Drying process improves the nutraceutic value of perilla leaves

Fresh leaves of Perilla frutescens (perilla) are used as a culinary herb in East Asian countries such as Japan, Korea, and China. Perilla is an annual short-day plant that belongs to the Lamiaceae family along with many aromatic edible plants such as mint, basil, rosemary, sage, oregano, and thyme. In Asian countries, the dried leaves of perilla are used as raw material for crude drugs because they contain potent bioactive substances. A regular intake of plant-derived bioactive agents has gained popularity because of the health benefits. Fresh leafy greens, however, normally have a low concentration of such bioactive agents.

Scientists at Chiba University (Japan)have investigated how a simple drying process may influence the secondary metabolites in perilla leaves. This information should be valuable for researchers working in the development of plant-based foods and drugs. In the study, the drying was accomplished by spreading the leaves in darkness under atmospheric pressure at ambient temperature that ranged from 18 to 23°C for a period of three weeks.

"We found that drying markedly affected the accumulation of secondary metabolites and that dried leaves of perilla contained more anticancer flavonoids than fresh leaves. Drying is a major method of food preparation, particularly for plant-based foods, but the quality of the bioactive agents contained in the fresh and dried leaves of perilla has received only scant attention. Quantitative analysis of the concentrations of nutraceuticals revealed that the effect of drying significantly increased apigenin (28-fold) and luteolin (86-fold), but decreased rosmarinic acid in all leaf stages. As regards the positive effect on flavonoid levels on perilla leaves, the comparison with fresh perilla leaves confirmed that the dried leaves contained greater concentrations of anticancer flavonoids regardless of variety, form, or manner of cultivation. This indicates that drying can significantly increase the level of flavonoids in perilla leaves without a loss of flavor. Therefore, drying is a simple and effective method to improve the concentrations of bioactive agents, which increases the intake of beneficial substances derived from herbs and edible plants. The study showed that the drying can be used as a method for food processing. It can provide raw materials rich in anticancer flavones that are suitable for use as nutraceuticals containing P. frutescens".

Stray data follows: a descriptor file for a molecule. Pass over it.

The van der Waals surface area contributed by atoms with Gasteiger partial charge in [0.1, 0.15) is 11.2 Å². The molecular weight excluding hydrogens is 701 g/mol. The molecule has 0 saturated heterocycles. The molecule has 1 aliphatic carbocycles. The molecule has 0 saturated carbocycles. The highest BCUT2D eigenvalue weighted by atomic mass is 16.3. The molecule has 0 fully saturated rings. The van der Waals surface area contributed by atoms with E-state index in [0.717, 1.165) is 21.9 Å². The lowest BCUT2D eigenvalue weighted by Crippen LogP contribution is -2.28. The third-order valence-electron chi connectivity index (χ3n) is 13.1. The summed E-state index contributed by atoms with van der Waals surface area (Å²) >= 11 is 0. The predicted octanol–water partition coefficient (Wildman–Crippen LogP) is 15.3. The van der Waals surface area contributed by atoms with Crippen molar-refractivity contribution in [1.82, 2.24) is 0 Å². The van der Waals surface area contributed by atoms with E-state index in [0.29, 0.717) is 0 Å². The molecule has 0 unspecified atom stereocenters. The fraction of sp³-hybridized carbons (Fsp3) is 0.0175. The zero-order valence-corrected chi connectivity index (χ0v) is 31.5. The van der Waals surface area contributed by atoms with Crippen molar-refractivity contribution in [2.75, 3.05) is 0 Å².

Source: Natsuko Kagawa, Hiroya Iguchi, Masahumi Henzan, Mitsumasa Hanaoka, 'Drying the leaves of Perilla frutescens increases their content of anticancer nutraceuticals', 2019, Food Science and Nutrition, Vol. 7, pag. 1494-1501. 

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